Benedict’s Rule and Commentary 72

December 30, 2007


Taken from Holy Rule Daily Meditation

Chapter 72: On the Good Zeal Which They Ought to Have

Just as there is an evil zeal of bitterness
which separates from God and leads to hell,
so there is a good zeal
which separates from vices and leads to God
and to life everlasting.
This zeal, therefore, the sisters should practice
with the most fervent love.
Thus they should anticipate one another in honor (Rom. 12:10);
most patiently endure one another’s infirmities,
whether of body or of character;
vie in paying obedience one to another —
no one following what she considers useful for herself,
but rather what benefits another;
tender the charity of sisterhood chastely;
fear God in love;
love their Abbess with a sincere and humble charity;
prefer nothing whatever to Christ.
And may He bring us all together to life everlasting!


This chapter, full of self-evident and beautiful prose should serve
as a short rule of life, a summary of all that has gone before it.
Live this one, and you’re all right: the details from the other
chapters will take care of themselves. Little wonder then that its
principal points are love, obedience and humility, practiced in the
chastity of wholeness. (Chastity, it must be recalled, is proper to
every state in life. It is the well-ordered, balanced and wholesome use
of sexuality.) Even less wonder that, to call Scripture in to witness
here, “the greatest of these is love.” Merton’s one-line Holy Rule
summary also applies: “Love is the Rule.”

The beauty here is so great that we often do not spend enough time
looking at its opposite: “the evil zeal of bitterness.” What a great
turn of phrase! Like many of us, St. Benedict seems to have known
some whose bitterness turned into an energetic zeal, a way of life, a
broken power line in a windy world that could strike others or
themselves without warning.

And “zeal” is precisely the word! People can put such frighteningly
zealous levels of effort into self-loathing bitterness. It becomes a
full-time job, one which requires so much energy that it’s a marvel
that they continue.

Bitter anger, self-hatred, unforgiving ill-will towards all or most,
these are viciously involuted cycles, cancers of the soul. They turn
on the self, malignantly. They injure and alienate others to make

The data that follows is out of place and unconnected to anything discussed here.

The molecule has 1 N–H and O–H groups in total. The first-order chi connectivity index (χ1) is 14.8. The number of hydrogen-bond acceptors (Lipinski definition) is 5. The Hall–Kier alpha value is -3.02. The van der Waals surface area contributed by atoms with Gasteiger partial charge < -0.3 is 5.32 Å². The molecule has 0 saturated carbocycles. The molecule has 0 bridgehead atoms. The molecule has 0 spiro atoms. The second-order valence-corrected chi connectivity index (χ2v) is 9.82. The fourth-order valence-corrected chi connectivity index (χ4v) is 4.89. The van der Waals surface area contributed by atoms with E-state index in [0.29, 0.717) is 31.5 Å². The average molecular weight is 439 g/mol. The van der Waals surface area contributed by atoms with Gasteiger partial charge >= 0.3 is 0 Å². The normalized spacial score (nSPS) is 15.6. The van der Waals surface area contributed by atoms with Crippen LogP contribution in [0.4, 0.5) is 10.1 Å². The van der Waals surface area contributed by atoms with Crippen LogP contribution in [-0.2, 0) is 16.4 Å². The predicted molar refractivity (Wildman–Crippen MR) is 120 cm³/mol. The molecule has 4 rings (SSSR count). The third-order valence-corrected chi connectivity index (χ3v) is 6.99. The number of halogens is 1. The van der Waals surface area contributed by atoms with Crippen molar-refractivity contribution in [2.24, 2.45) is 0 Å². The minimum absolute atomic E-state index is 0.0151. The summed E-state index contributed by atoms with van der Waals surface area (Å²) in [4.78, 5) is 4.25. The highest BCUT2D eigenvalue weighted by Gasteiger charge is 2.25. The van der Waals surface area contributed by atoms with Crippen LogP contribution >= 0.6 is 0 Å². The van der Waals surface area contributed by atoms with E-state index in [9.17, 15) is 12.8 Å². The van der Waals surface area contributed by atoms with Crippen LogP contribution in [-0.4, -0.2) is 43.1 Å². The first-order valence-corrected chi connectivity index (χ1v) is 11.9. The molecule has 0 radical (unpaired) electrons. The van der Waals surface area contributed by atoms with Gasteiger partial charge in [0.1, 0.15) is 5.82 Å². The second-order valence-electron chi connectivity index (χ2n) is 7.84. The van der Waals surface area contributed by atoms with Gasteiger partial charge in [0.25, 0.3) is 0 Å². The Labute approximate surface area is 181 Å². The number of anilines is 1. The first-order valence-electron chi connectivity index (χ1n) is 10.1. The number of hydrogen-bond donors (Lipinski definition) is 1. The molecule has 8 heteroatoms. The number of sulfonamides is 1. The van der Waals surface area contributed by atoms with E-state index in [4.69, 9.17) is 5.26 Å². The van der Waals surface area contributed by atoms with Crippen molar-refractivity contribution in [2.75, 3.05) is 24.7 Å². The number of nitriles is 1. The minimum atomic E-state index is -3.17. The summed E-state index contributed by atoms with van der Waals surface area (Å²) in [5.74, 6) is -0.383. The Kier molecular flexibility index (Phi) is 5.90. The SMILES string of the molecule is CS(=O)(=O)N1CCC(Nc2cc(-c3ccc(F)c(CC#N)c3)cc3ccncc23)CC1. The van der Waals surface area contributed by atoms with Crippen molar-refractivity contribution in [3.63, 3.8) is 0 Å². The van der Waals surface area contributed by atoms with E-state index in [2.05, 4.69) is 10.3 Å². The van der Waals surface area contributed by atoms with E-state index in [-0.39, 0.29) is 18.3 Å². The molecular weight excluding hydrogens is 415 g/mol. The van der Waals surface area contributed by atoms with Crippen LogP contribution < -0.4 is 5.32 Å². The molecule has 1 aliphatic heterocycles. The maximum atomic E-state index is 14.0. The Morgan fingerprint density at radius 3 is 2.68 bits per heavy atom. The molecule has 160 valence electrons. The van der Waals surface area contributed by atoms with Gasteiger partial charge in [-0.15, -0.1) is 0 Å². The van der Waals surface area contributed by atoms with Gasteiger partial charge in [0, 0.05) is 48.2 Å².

one’s twisted world view remain correct. They never rest, the fist
is always clenched, the hand never open.

Someone years ago wrote a book about suicide titled “The Savage God.”
The premise was that the illness which caused suicide was like some
pagan deity that destroyed its adherents, an apt enough assessment.
But evil zeal is a savage god, too. Unlike suicide which leads to
death, this one insists on a long and horrible end in prison.

I have known two monks with this dreadful problem, both now long
dead. Thank heavens, they both persevered to the end and one hopes
that was enough, because, frankly, little else could be said for
them. They both guaranteed that their own lives were hell and pretty
much ensured smaller doses of hell for the rest of us living with

When I was much younger and living with those embittered monks, it
was hard to look at them with much pity or calm. It isn’t now, thank
God, and I have spent considerable time praying for both of them, as
well as for a few of their “runners-up”! While all things are
possible with God, the terrible thing is that this self-hatred never
gets fixed in some people. It can be a life sentence. Then, prayer is the
only answer.

In any situation, but perhaps worse when the sufferer is one’s spouse
or parent or child, this bitterness is a terrible cross, for both the
sufferer and those around her. It might seem cold comfort to say that
it can make all involved saints, but it truly is not cold comfort at
all. Being saints is the only thing, ultimately, that matters. I hope
by now some of my crosses of the past are praying for me, protecting
me, by their prayers, from what once ailed them and forgiving me for
the times I provoked them!

Love and prayers,
Jerome, OSB